In the third study, we also analyze a mechanism or institution design in a bilateral trade setup. Mechanism design by an informed principal studies contracting problems where the principal has some private information about the object that she is allocating to agents. This kind of asymmetric information structure is present in many economic circumstances; practically almost all firms or sellers have some relevant information about their products that their customers or buyers do not know. For example, if a car owner is selling her used car, she may want to conceal the information about the car's quality from potential buyers. However, the seller's choice of how to sell the car may still signal something about her private information to the buyers. Thus, the seller faces the following dilemma: How to optimally choose a selling mechanism that may reveal some substantive information to buyers?
In the seller-optimal (safe) mechanism, the seller commits to a non-linear pricing scheme. This is due to the signaling motives of an informed seller; a seller whose goods are highly valuable to the buyer can disclose the quality of the goods by decreasing the supply and asking high prices. That is, a high-quality seller wants her goods to be scarce and expensive and a low-quality seller abundant and cheap. In this way, sellers can differentiate their products from each other and maximize their payoffs. We extend this model to two-sided private information and give a novel characterization of the seller-optimal mechanism in this setup. It turns out that if there is two-sided asymmetric information, then the seller finds it optimal to engage in price signaling instead of quantity signaling. This is the least-cost way for the seller to signal her private information to the buyer.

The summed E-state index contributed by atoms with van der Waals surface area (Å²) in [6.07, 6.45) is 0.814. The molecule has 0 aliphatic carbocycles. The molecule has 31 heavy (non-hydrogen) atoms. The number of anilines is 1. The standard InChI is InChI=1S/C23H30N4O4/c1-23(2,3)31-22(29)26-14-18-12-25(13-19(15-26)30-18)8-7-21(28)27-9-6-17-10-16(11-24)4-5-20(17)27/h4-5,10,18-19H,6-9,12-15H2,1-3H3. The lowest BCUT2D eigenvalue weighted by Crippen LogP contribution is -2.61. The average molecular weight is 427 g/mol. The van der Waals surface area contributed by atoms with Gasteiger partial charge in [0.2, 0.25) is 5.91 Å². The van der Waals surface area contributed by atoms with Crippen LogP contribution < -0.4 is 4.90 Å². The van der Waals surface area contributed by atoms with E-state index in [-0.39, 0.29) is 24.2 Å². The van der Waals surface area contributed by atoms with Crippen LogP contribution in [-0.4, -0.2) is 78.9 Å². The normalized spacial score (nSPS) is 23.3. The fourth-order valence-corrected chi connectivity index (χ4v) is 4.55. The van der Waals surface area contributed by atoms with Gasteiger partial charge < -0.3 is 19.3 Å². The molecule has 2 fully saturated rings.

The main takeaway of this paper is to show that the private information of the seller (or the mechanism designer) leads to a deadweight loss or inefficiency, making both parties worse off than in the case where the seller was not informed. And if there is private information also on the buyer’s side, this makes the allocation even more inefficient.